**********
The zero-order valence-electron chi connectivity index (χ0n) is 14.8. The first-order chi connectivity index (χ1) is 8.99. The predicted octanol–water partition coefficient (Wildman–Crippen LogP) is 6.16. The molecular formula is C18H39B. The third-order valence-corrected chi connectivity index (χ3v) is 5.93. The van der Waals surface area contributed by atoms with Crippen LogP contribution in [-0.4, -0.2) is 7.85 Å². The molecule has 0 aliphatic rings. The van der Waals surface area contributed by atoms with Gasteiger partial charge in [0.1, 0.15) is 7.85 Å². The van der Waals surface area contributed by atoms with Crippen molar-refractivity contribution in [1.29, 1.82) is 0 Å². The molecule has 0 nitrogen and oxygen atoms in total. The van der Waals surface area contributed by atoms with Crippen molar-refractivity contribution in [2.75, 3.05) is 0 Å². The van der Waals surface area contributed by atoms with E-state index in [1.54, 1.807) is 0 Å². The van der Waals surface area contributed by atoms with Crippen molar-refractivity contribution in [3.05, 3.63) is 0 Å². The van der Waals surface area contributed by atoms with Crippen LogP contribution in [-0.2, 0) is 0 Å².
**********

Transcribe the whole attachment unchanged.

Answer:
The zero-order valence-electron chi connectivity index (χ0n) is 14.8. The first-order chi connectivity index (χ1) is 8.99. The predicted octanol–water partition coefficient (Wildman–Crippen LogP) is 6.16. The molecular formula is C18H39B. The third-order valence-corrected chi connectivity index (χ3v) is 5.93. The van der Waals surface area contributed by atoms with Crippen LogP contribution in [-0.4, -0.2) is 7.85 Å². The molecule has 0 aliphatic rings. The van der Waals surface area contributed by atoms with Gasteiger partial charge in [0.1, 0.15) is 7.85 Å². The van der Waals surface area contributed by atoms with Crippen molar-refractivity contribution in [1.29, 1.82) is 0 Å². The molecule has 0 nitrogen and oxygen atoms in total. The van der Waals surface area contributed by atoms with Crippen molar-refractivity contribution in [2.75, 3.05) is 0 Å². The van der Waals surface area contributed by atoms with E-state index in [1.54, 1.807) is 0 Å². The van der Waals surface area contributed by atoms with Crippen molar-refractivity contribution in [3.05, 3.63) is 0 Å². The van der Waals surface area contributed by atoms with Crippen LogP contribution in [-0.2, 0) is 0 Å².